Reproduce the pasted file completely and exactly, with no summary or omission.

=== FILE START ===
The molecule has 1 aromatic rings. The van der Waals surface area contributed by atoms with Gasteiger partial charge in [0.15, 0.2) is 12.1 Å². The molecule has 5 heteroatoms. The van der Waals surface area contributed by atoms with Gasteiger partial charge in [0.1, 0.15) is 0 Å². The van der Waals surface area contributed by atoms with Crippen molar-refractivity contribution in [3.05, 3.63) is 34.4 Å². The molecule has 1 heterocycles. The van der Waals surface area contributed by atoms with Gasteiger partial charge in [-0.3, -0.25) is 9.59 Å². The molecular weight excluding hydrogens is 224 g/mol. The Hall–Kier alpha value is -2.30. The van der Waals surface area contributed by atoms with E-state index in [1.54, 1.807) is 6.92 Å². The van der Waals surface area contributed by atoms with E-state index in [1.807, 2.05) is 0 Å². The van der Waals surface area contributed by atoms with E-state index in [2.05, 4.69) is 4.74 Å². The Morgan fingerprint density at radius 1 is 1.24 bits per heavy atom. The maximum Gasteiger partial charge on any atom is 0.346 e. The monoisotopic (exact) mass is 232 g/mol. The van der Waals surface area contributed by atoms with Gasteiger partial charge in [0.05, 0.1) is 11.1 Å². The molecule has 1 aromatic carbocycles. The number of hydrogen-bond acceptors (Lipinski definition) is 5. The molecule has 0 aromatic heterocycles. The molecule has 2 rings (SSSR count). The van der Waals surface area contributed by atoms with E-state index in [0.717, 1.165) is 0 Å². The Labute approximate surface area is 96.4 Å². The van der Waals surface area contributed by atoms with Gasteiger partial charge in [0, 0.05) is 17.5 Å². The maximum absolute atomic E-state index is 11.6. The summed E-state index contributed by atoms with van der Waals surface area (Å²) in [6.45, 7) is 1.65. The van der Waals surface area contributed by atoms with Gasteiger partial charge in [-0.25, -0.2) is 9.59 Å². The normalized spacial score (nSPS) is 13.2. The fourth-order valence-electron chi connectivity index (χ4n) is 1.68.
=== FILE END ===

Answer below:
The molecule has 1 aromatic rings. The van der Waals surface area contributed by atoms with Gasteiger partial charge in [0.15, 0.2) is 12.1 Å². The molecule has 5 heteroatoms. The van der Waals surface area contributed by atoms with Gasteiger partial charge in [0.1, 0.15) is 0 Å². The van der Waals surface area contributed by atoms with Crippen molar-refractivity contribution in [3.05, 3.63) is 34.4 Å². The molecule has 1 heterocycles. The van der Waals surface area contributed by atoms with Gasteiger partial charge in [-0.3, -0.25) is 9.59 Å². The molecular weight excluding hydrogens is 224 g/mol. The Hall–Kier alpha value is -2.30. The van der Waals surface area contributed by atoms with E-state index in [1.54, 1.807) is 6.92 Å². The van der Waals surface area contributed by atoms with E-state index in [1.807, 2.05) is 0 Å². The van der Waals surface area contributed by atoms with E-state index in [2.05, 4.69) is 4.74 Å². The Morgan fingerprint density at radius 1 is 1.24 bits per heavy atom. The maximum Gasteiger partial charge on any atom is 0.346 e. The monoisotopic (exact) mass is 232 g/mol. The van der Waals surface area contributed by atoms with Gasteiger partial charge in [0.05, 0.1) is 11.1 Å². The molecule has 1 aromatic carbocycles. The number of hydrogen-bond acceptors (Lipinski definition) is 5. The molecule has 0 aromatic heterocycles. The molecule has 2 rings (SSSR count). The van der Waals surface area contributed by atoms with E-state index in [0.717, 1.165) is 0 Å². The Labute approximate surface area is 96.4 Å². The van der Waals surface area contributed by atoms with Gasteiger partial charge in [0, 0.05) is 17.5 Å². The maximum absolute atomic E-state index is 11.6. The summed E-state index contributed by atoms with van der Waals surface area (Å²) in [6.45, 7) is 1.65. The van der Waals surface area contributed by atoms with Gasteiger partial charge in [-0.25, -0.2) is 9.59 Å². The normalized spacial score (nSPS) is 13.2. The fourth-order valence-electron chi connectivity index (χ4n) is 1.68.